International travel and health

Seasonal influenza


Both trivalent inactivated vaccines and trivalent (or quadrivalent) live attenuated influenza vaccines are available. There are 3 types of trivalent inactivated vaccines: whole virus vaccines, split virus vaccines, and subunit vaccines. In most countries, whole virus vaccines have been replaced by less reactogenic split virus and subunit vaccines. Inactivated trivalent vaccines are the only influenza vaccines licensed for vaccination of children <2 years of age, for persons aged ≥ 50 years, and for pregnant women. Healthy nonpregnant individuals aged 2- 49 years may receive either trivalent inactivated vaccines or live attenuated influenza vaccines.

Since the antigenic changes in circulating influenza viruses can occur abruptly and at different times of the year, there may be significant differences between prevailing influenza strains in the northern and southern hemispheres. Therefore, the composition of influenza vaccines is reviewed annually, separately for the two hemispheres. During years when the composition of the seasonal influenza vaccines differs antigenically between the northern and southern hemispheres, vaccines designed for one hemisphere may offer only partial protection against the prevailing strains of the other.

Available seasonal influenza vaccines do not protect against so-called avian influenza.

Travellers with conditions that place them at high risk for complications of influenza should be vaccinated every year. In years when the vaccine strains differ between the northern and southern hemispheres, high-risk individuals travelling from one hemisphere to the other shortly before or during the other hemisphere’s influenza season should obtain the vaccination recommended for the opposite hemisphere two weeks before travel. Where this is not possible, the traveller should arrange vaccination as soon as possible after arriving at the travel destination.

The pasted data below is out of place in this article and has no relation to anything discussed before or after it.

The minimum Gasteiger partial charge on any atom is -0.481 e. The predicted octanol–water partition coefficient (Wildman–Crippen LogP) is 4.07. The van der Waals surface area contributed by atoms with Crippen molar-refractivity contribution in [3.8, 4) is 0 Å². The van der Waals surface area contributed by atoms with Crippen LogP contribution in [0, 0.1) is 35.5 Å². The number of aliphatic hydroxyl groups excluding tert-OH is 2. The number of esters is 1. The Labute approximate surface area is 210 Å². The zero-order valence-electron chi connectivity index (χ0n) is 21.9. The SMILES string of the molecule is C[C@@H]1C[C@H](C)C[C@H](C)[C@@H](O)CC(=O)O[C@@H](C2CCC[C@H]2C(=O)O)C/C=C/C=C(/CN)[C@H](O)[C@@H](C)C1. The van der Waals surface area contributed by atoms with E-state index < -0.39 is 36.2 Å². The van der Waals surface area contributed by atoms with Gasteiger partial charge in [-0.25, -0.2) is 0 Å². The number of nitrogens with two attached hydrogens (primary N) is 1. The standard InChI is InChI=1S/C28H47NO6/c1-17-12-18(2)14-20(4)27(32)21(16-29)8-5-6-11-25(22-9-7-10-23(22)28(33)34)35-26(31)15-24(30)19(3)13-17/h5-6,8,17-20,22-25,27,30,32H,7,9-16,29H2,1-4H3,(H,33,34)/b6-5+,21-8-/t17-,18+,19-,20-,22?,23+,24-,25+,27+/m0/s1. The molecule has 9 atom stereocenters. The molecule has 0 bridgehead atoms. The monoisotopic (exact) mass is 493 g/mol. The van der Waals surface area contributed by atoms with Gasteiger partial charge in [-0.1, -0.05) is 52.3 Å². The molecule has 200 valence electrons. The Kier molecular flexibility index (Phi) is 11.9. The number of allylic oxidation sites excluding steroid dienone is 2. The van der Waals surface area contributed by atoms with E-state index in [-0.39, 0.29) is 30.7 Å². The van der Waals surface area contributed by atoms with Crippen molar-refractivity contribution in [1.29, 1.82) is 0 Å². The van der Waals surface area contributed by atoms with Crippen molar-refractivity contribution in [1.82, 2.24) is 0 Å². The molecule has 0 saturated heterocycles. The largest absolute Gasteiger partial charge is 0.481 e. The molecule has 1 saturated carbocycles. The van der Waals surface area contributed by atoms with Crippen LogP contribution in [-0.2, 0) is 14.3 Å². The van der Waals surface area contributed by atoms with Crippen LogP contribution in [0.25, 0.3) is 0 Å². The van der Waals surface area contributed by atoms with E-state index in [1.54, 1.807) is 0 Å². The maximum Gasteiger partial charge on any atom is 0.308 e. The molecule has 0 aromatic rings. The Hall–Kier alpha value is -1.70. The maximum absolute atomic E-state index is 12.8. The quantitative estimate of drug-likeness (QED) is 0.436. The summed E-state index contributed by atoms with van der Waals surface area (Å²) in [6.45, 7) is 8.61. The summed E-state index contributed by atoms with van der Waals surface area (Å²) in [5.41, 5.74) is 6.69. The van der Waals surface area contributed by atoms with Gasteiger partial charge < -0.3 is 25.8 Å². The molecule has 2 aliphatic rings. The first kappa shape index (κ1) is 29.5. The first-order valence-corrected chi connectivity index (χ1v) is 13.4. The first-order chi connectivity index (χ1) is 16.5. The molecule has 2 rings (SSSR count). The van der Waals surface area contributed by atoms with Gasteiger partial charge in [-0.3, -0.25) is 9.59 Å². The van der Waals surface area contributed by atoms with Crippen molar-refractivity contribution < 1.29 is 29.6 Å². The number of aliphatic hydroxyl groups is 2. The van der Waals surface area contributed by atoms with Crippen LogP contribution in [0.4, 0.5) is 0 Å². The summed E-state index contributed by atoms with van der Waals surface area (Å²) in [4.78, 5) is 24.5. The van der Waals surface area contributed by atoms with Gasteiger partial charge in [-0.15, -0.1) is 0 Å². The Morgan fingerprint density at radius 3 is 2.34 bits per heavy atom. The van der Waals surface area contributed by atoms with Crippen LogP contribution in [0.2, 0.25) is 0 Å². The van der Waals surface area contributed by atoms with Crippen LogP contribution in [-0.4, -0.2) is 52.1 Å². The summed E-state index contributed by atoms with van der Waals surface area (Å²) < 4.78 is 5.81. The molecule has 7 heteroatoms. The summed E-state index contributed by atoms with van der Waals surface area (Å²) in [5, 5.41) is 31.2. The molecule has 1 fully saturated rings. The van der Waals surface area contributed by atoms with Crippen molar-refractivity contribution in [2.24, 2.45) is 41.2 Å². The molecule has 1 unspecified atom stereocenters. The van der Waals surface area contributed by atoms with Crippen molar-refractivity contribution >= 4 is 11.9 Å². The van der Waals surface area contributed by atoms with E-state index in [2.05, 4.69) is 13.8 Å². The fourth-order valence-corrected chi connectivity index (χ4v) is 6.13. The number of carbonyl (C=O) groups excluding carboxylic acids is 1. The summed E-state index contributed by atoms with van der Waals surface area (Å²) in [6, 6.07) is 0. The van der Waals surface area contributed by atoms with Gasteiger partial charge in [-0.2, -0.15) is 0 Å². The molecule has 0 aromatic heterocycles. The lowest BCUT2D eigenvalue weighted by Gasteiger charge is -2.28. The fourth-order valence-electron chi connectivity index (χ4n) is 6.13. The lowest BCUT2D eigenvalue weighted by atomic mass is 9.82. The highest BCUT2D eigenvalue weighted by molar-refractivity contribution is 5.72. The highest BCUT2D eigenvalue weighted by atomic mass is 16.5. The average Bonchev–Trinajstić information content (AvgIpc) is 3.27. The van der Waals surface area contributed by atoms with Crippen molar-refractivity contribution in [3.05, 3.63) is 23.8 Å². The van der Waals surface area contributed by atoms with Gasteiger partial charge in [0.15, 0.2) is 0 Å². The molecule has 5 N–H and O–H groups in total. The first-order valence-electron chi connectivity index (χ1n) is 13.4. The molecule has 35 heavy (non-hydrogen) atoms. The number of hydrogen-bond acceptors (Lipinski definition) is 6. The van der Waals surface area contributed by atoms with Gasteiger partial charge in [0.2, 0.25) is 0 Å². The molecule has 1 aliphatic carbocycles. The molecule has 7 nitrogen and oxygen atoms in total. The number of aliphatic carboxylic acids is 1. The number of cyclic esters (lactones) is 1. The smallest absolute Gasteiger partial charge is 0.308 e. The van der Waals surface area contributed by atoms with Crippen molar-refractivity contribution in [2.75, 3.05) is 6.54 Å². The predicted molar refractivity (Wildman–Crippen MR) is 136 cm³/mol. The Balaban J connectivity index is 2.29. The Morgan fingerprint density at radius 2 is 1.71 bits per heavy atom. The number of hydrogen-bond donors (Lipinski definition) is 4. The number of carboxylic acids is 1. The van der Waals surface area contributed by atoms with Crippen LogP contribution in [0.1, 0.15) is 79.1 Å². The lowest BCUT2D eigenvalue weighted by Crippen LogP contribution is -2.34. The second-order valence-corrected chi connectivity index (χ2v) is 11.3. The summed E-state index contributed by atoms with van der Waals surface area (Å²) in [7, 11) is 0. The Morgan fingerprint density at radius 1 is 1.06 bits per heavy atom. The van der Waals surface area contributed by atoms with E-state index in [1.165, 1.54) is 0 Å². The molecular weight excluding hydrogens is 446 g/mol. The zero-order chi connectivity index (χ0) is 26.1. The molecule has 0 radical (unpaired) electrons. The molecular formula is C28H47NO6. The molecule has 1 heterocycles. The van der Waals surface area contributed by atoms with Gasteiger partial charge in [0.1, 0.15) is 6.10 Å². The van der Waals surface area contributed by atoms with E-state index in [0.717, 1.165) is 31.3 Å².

Trivalent inactivated influenza vaccines are injected into the deltoid muscle (vaccinees aged >1 year) or the anterolateral aspect of the thigh (vaccinees aged 6–12 months). These vaccines should not be given to children under the age of 6 months; those aged 6–36 months should receive half the adult dose. Previously unvaccinated children aged less than 9 years should receive two injections, administered at least 1 month apart. A single dose of the vaccine is appropriate for schoolchildren aged 9 years and over and for healthy adults. Mild local reactions such as pain or swelling at the injection site are common; systemic reactions such as fever are less common.

Contraindications and precautions

Vaccination is contraindicated in case of severe egg allergy, including anaphylactic reaction.